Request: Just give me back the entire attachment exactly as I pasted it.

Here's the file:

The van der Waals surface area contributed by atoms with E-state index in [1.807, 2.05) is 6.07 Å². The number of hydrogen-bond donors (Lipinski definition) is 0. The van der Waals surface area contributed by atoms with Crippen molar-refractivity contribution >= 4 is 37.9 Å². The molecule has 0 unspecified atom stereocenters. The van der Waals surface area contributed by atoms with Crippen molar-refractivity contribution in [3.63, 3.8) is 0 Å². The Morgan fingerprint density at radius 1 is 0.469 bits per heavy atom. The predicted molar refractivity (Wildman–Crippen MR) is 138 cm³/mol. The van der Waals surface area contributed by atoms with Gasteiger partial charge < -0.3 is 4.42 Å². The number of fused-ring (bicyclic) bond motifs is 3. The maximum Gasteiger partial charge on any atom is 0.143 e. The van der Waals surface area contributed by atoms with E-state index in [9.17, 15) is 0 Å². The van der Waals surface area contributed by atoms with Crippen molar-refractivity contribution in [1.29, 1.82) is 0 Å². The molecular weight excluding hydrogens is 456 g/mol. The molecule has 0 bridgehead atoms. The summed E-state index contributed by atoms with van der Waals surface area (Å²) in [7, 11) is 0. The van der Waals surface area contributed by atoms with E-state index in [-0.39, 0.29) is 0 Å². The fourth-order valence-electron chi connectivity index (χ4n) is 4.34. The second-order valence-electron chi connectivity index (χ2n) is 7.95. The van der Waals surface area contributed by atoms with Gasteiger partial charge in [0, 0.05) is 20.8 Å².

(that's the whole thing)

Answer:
The van der Waals surface area contributed by atoms with E-state index in [1.807, 2.05) is 6.07 Å². The number of hydrogen-bond donors (Lipinski definition) is 0. The van der Waals surface area contributed by atoms with Crippen molar-refractivity contribution >= 4 is 37.9 Å². The molecule has 0 unspecified atom stereocenters. The van der Waals surface area contributed by atoms with Crippen molar-refractivity contribution in [3.63, 3.8) is 0 Å². The Morgan fingerprint density at radius 1 is 0.469 bits per heavy atom. The predicted molar refractivity (Wildman–Crippen MR) is 138 cm³/mol. The van der Waals surface area contributed by atoms with Gasteiger partial charge < -0.3 is 4.42 Å². The number of fused-ring (bicyclic) bond motifs is 3. The maximum Gasteiger partial charge on any atom is 0.143 e. The van der Waals surface area contributed by atoms with E-state index in [9.17, 15) is 0 Å². The van der Waals surface area contributed by atoms with Crippen molar-refractivity contribution in [1.29, 1.82) is 0 Å². The molecular weight excluding hydrogens is 456 g/mol. The molecule has 0 bridgehead atoms. The summed E-state index contributed by atoms with van der Waals surface area (Å²) in [7, 11) is 0. The van der Waals surface area contributed by atoms with E-state index in [-0.39, 0.29) is 0 Å². The fourth-order valence-electron chi connectivity index (χ4n) is 4.34. The second-order valence-electron chi connectivity index (χ2n) is 7.95. The van der Waals surface area contributed by atoms with Gasteiger partial charge in [0, 0.05) is 20.8 Å².